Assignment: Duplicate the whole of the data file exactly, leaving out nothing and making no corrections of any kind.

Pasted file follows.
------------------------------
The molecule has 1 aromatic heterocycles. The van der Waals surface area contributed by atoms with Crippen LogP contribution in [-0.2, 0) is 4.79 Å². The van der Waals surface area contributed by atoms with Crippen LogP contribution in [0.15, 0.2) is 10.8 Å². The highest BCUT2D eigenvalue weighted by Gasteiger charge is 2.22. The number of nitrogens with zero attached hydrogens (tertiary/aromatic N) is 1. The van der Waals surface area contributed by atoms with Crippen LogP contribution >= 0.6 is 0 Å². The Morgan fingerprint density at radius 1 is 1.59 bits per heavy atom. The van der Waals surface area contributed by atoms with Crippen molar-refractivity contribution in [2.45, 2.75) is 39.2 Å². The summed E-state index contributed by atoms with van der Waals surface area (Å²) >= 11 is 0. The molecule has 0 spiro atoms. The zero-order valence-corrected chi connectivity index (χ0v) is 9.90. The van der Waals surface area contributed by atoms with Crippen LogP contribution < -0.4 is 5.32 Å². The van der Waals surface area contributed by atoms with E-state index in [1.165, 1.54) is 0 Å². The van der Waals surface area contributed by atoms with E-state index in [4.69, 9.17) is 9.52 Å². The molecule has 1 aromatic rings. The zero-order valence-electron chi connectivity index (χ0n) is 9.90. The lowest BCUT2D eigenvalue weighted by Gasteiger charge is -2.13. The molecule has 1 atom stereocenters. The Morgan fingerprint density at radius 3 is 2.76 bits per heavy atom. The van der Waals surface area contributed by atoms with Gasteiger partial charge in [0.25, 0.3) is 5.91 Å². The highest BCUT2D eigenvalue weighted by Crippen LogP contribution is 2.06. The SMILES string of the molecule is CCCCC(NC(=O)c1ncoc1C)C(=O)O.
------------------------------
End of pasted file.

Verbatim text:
The molecule has 1 aromatic heterocycles. The van der Waals surface area contributed by atoms with Crippen LogP contribution in [-0.2, 0) is 4.79 Å². The van der Waals surface area contributed by atoms with Crippen LogP contribution in [0.15, 0.2) is 10.8 Å². The highest BCUT2D eigenvalue weighted by Gasteiger charge is 2.22. The number of nitrogens with zero attached hydrogens (tertiary/aromatic N) is 1. The van der Waals surface area contributed by atoms with Crippen LogP contribution >= 0.6 is 0 Å². The Morgan fingerprint density at radius 1 is 1.59 bits per heavy atom. The van der Waals surface area contributed by atoms with Crippen molar-refractivity contribution in [2.45, 2.75) is 39.2 Å². The summed E-state index contributed by atoms with van der Waals surface area (Å²) >= 11 is 0. The molecule has 0 spiro atoms. The zero-order valence-corrected chi connectivity index (χ0v) is 9.90. The van der Waals surface area contributed by atoms with Crippen LogP contribution < -0.4 is 5.32 Å². The van der Waals surface area contributed by atoms with E-state index in [1.165, 1.54) is 0 Å². The van der Waals surface area contributed by atoms with E-state index in [4.69, 9.17) is 9.52 Å². The molecule has 1 aromatic rings. The zero-order valence-electron chi connectivity index (χ0n) is 9.90. The lowest BCUT2D eigenvalue weighted by Gasteiger charge is -2.13. The molecule has 1 atom stereocenters. The Morgan fingerprint density at radius 3 is 2.76 bits per heavy atom. The van der Waals surface area contributed by atoms with Gasteiger partial charge in [0.25, 0.3) is 5.91 Å². The highest BCUT2D eigenvalue weighted by Crippen LogP contribution is 2.06. The SMILES string of the molecule is CCCCC(NC(=O)c1ncoc1C)C(=O)O.